I’m sorry if I’ve been a bit quiet of late. You see, I’ve been busy with my head down doing the final edit on my new book and battling the flu. And I know what you might be thinking – it seems like it has been a long time coming and it has! Unfortunately my book won’t come out in April as there was a delay internally at Penguin so I’m now frantically editing it and then we will get a new publishing date. I’m so sorry to the people that pre ordered it for the April release date but I promise you as soon as we get the release date once it goes to “pages” then I will pass it on. I just want it to come out!
I can’t say that I’m particularly good with long spells editing and staring at pages of text. One day, after five solid hours of editing I left the house. Everything looked weird. The trees looked unfamiliar and it was all I could do, not to high tail it back to the comfort of home and sit in front of my glowing computer monitor bug eyed, watching the black words dance across the white screen.
Another day I did a few hours of editing and perhaps it was too much when combined with being ill. I even started to feel a bit tipsy. I rang Mr NQN at work. He sits in an open plan office and he is always very serious on the phone.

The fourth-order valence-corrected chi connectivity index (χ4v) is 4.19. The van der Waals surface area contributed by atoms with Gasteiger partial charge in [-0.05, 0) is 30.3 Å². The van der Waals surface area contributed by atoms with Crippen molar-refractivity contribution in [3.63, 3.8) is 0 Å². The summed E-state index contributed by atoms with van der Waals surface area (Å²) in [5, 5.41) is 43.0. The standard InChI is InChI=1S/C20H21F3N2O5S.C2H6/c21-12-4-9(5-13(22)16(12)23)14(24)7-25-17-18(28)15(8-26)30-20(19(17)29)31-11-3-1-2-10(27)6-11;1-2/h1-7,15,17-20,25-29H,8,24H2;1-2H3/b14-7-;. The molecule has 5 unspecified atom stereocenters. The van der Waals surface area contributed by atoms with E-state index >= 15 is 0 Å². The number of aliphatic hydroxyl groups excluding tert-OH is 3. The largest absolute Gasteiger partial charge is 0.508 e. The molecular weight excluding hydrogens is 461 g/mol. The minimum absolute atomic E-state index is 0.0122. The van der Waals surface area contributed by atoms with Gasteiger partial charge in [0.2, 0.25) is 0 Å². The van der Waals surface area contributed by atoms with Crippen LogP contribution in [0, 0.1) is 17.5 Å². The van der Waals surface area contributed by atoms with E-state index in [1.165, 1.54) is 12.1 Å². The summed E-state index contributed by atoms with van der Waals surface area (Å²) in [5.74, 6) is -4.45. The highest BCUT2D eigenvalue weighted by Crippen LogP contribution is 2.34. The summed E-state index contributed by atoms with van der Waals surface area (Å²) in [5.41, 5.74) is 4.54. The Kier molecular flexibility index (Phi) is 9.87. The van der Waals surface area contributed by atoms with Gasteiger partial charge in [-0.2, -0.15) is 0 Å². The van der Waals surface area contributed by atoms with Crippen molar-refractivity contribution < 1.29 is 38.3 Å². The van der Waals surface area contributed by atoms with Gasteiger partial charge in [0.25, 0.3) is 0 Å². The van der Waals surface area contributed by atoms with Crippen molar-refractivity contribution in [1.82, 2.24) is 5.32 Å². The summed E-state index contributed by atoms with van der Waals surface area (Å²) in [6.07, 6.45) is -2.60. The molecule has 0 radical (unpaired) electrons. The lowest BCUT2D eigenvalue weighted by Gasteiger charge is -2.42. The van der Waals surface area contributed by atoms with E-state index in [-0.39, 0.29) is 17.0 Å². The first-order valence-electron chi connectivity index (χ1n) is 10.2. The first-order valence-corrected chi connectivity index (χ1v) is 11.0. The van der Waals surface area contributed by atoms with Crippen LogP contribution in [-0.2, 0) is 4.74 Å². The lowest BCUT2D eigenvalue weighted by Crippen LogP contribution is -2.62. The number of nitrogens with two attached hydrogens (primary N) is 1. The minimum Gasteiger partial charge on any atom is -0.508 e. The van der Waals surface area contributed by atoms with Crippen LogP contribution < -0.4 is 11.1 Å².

“Why helllooo sailor!” I said to him.
“Er hello, what is it?” he asked before whispering “Are you ok?”
“I’m fine, happy as a cat. Can you meow like a cat?”
“No” he replied, quite rightly I suppose, “ but thank you” he added as if I were a telemarketer that was trying to sell him something. No matter how I begged, he wouldn’t meow like a cat. He’s soberingly adult that way.
To give myself a break and to make my way back into the world of the sober I thought I would prepare dinner a bit earlier. It was an easy dish and one that I have made a few times. The key to a stir fry, and indeed much of Asian food is to have all of the ingredients ready before you begin i.e. your mise en place. Stir fries are fast and cooked on high heat ideally in a wok which gives even heat on all sides and the food is moved around quickly around the wok to cook it quickly and seal in the flavour. So there is no time to chop or prepare while furiously frying so you’re best to do it all beforehand.
This is one of Mr NQN’s favourite dishes which are fabulously easy and he says is like what you could get in a Thai restaurant. He is perhaps being polite but everyone that I’ve served this to has eaten up every single piece and there is never any leftovers. Even better is when I serve it with coconut rice, which is very easy and just requires coconut cream and desiccated coconut mixed in with rice instead of water.
Now if you’ll excuse me, I have to go back to meowing like a cat.
So tell me Dear Reader, are you good at concentrating on things for periods of time or do you like variety in your tasks? And would you consider yourself patient or impatient?
Thai Basil, Chicken & Cashew Stir Fry With Coconut Rice
- 2 tablespoons kecap manis sweet soy sauce (Indonesian sweet soy sauce)